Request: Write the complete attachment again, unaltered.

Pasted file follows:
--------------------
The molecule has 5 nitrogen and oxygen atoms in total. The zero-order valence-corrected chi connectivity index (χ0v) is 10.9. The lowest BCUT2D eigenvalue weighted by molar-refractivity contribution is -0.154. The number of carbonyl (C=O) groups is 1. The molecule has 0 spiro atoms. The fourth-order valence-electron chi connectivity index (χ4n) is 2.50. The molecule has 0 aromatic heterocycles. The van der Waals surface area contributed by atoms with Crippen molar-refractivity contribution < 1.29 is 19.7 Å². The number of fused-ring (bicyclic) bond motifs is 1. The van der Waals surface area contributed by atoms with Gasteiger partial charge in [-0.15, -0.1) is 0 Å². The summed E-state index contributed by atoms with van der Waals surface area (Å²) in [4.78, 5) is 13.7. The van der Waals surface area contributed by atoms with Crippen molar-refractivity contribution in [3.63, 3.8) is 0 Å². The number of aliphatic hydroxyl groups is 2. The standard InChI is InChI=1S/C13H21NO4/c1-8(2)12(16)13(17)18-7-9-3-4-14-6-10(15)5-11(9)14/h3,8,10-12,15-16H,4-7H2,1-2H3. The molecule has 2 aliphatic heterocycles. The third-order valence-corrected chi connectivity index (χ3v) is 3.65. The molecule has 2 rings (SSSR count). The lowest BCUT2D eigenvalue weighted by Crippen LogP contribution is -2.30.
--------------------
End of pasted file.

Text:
The molecule has 5 nitrogen and oxygen atoms in total. The zero-order valence-corrected chi connectivity index (χ0v) is 10.9. The lowest BCUT2D eigenvalue weighted by molar-refractivity contribution is -0.154. The number of carbonyl (C=O) groups is 1. The molecule has 0 spiro atoms. The fourth-order valence-electron chi connectivity index (χ4n) is 2.50. The molecule has 0 aromatic heterocycles. The van der Waals surface area contributed by atoms with Crippen molar-refractivity contribution < 1.29 is 19.7 Å². The number of fused-ring (bicyclic) bond motifs is 1. The van der Waals surface area contributed by atoms with Gasteiger partial charge in [-0.15, -0.1) is 0 Å². The summed E-state index contributed by atoms with van der Waals surface area (Å²) in [4.78, 5) is 13.7. The van der Waals surface area contributed by atoms with Crippen molar-refractivity contribution in [3.63, 3.8) is 0 Å². The number of aliphatic hydroxyl groups is 2. The standard InChI is InChI=1S/C13H21NO4/c1-8(2)12(16)13(17)18-7-9-3-4-14-6-10(15)5-11(9)14/h3,8,10-12,15-16H,4-7H2,1-2H3. The molecule has 2 aliphatic heterocycles. The third-order valence-corrected chi connectivity index (χ3v) is 3.65. The molecule has 2 rings (SSSR count). The lowest BCUT2D eigenvalue weighted by Crippen LogP contribution is -2.30.